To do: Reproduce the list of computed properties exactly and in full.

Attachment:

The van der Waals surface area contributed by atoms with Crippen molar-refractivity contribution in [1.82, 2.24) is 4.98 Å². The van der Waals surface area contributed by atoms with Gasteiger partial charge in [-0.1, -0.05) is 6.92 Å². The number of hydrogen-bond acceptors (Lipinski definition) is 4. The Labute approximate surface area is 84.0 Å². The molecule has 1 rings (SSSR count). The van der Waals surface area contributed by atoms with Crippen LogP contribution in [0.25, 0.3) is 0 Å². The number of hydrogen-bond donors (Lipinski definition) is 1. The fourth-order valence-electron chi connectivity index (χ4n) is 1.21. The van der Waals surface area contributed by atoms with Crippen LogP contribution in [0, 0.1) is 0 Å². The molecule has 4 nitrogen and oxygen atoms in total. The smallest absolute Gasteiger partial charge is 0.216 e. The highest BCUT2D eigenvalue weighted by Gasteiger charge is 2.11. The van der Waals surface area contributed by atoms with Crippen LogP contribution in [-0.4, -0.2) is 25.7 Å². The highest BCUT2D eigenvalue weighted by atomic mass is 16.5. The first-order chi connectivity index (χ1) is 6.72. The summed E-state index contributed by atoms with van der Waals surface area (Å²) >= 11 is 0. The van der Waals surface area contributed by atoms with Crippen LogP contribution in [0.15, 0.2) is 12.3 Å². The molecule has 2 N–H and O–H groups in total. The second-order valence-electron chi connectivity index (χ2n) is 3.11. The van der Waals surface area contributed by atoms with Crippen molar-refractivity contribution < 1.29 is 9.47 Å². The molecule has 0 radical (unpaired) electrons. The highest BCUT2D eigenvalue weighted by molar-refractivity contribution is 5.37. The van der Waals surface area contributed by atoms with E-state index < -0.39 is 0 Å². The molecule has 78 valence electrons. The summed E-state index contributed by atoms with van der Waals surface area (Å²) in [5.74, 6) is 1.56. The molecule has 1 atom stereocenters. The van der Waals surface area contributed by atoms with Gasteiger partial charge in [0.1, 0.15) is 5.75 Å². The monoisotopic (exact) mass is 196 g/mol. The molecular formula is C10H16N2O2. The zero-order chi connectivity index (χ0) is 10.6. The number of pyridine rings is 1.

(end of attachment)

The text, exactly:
The van der Waals surface area contributed by atoms with Crippen molar-refractivity contribution in [1.82, 2.24) is 4.98 Å². The van der Waals surface area contributed by atoms with Gasteiger partial charge in [-0.1, -0.05) is 6.92 Å². The number of hydrogen-bond acceptors (Lipinski definition) is 4. The Labute approximate surface area is 84.0 Å². The molecule has 1 rings (SSSR count). The van der Waals surface area contributed by atoms with Crippen LogP contribution in [0.25, 0.3) is 0 Å². The number of hydrogen-bond donors (Lipinski definition) is 1. The fourth-order valence-electron chi connectivity index (χ4n) is 1.21. The van der Waals surface area contributed by atoms with Crippen LogP contribution in [0, 0.1) is 0 Å². The molecule has 4 nitrogen and oxygen atoms in total. The smallest absolute Gasteiger partial charge is 0.216 e. The highest BCUT2D eigenvalue weighted by Gasteiger charge is 2.11. The van der Waals surface area contributed by atoms with Crippen LogP contribution in [-0.4, -0.2) is 25.7 Å². The highest BCUT2D eigenvalue weighted by atomic mass is 16.5. The first-order chi connectivity index (χ1) is 6.72. The summed E-state index contributed by atoms with van der Waals surface area (Å²) >= 11 is 0. The van der Waals surface area contributed by atoms with Crippen LogP contribution in [0.15, 0.2) is 12.3 Å². The molecule has 2 N–H and O–H groups in total. The second-order valence-electron chi connectivity index (χ2n) is 3.11. The van der Waals surface area contributed by atoms with Crippen molar-refractivity contribution < 1.29 is 9.47 Å². The molecule has 0 radical (unpaired) electrons. The highest BCUT2D eigenvalue weighted by molar-refractivity contribution is 5.37. The van der Waals surface area contributed by atoms with E-state index < -0.39 is 0 Å². The molecule has 78 valence electrons. The summed E-state index contributed by atoms with van der Waals surface area (Å²) in [5.74, 6) is 1.56. The molecule has 1 atom stereocenters. The van der Waals surface area contributed by atoms with Gasteiger partial charge in [0.1, 0.15) is 5.75 Å². The monoisotopic (exact) mass is 196 g/mol. The molecular formula is C10H16N2O2. The zero-order chi connectivity index (χ0) is 10.6. The number of pyridine rings is 1.